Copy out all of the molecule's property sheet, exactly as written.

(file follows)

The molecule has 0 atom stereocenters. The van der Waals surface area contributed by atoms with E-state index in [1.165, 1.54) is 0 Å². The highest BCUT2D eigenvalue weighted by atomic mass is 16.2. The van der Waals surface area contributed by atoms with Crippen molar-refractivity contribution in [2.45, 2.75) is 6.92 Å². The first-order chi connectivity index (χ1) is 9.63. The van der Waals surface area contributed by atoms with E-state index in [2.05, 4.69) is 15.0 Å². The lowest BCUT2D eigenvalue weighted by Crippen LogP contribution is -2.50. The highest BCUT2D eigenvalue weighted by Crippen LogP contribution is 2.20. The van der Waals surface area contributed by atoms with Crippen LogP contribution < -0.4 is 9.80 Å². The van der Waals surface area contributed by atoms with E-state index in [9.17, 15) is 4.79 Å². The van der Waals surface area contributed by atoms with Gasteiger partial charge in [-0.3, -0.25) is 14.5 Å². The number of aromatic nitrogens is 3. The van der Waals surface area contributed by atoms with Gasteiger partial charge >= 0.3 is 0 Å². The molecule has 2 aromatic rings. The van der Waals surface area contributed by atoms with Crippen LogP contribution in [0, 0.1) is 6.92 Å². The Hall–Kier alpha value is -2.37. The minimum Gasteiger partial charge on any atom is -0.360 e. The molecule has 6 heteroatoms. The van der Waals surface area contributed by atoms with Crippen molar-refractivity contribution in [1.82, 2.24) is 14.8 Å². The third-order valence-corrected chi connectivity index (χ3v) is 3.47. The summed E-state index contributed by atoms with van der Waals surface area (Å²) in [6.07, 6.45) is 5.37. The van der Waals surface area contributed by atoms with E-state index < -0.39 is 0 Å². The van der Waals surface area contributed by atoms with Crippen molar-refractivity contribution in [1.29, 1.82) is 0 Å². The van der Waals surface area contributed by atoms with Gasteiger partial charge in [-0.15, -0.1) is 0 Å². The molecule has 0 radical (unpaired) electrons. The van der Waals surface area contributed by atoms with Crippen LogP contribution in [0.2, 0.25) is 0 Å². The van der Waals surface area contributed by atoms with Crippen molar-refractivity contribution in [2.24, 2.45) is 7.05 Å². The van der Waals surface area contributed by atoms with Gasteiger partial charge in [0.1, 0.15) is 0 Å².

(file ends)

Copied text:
The molecule has 0 atom stereocenters. The van der Waals surface area contributed by atoms with E-state index in [1.165, 1.54) is 0 Å². The highest BCUT2D eigenvalue weighted by atomic mass is 16.2. The van der Waals surface area contributed by atoms with Crippen molar-refractivity contribution in [2.45, 2.75) is 6.92 Å². The first-order chi connectivity index (χ1) is 9.63. The van der Waals surface area contributed by atoms with E-state index in [2.05, 4.69) is 15.0 Å². The lowest BCUT2D eigenvalue weighted by Crippen LogP contribution is -2.50. The highest BCUT2D eigenvalue weighted by Crippen LogP contribution is 2.20. The van der Waals surface area contributed by atoms with Crippen LogP contribution < -0.4 is 9.80 Å². The van der Waals surface area contributed by atoms with E-state index in [9.17, 15) is 4.79 Å². The van der Waals surface area contributed by atoms with Gasteiger partial charge in [-0.3, -0.25) is 14.5 Å². The number of aromatic nitrogens is 3. The van der Waals surface area contributed by atoms with Gasteiger partial charge >= 0.3 is 0 Å². The molecule has 2 aromatic rings. The van der Waals surface area contributed by atoms with Crippen LogP contribution in [0, 0.1) is 6.92 Å². The Hall–Kier alpha value is -2.37. The minimum Gasteiger partial charge on any atom is -0.360 e. The molecule has 6 heteroatoms. The van der Waals surface area contributed by atoms with Crippen molar-refractivity contribution in [1.82, 2.24) is 14.8 Å². The third-order valence-corrected chi connectivity index (χ3v) is 3.47. The summed E-state index contributed by atoms with van der Waals surface area (Å²) in [6.07, 6.45) is 5.37. The van der Waals surface area contributed by atoms with E-state index < -0.39 is 0 Å². The van der Waals surface area contributed by atoms with Crippen molar-refractivity contribution in [1.29, 1.82) is 0 Å². The van der Waals surface area contributed by atoms with Gasteiger partial charge in [-0.15, -0.1) is 0 Å². The molecule has 0 radical (unpaired) electrons. The van der Waals surface area contributed by atoms with Crippen LogP contribution in [0.2, 0.25) is 0 Å². The van der Waals surface area contributed by atoms with Crippen molar-refractivity contribution in [2.24, 2.45) is 7.05 Å². The van der Waals surface area contributed by atoms with Gasteiger partial charge in [0.1, 0.15) is 0 Å².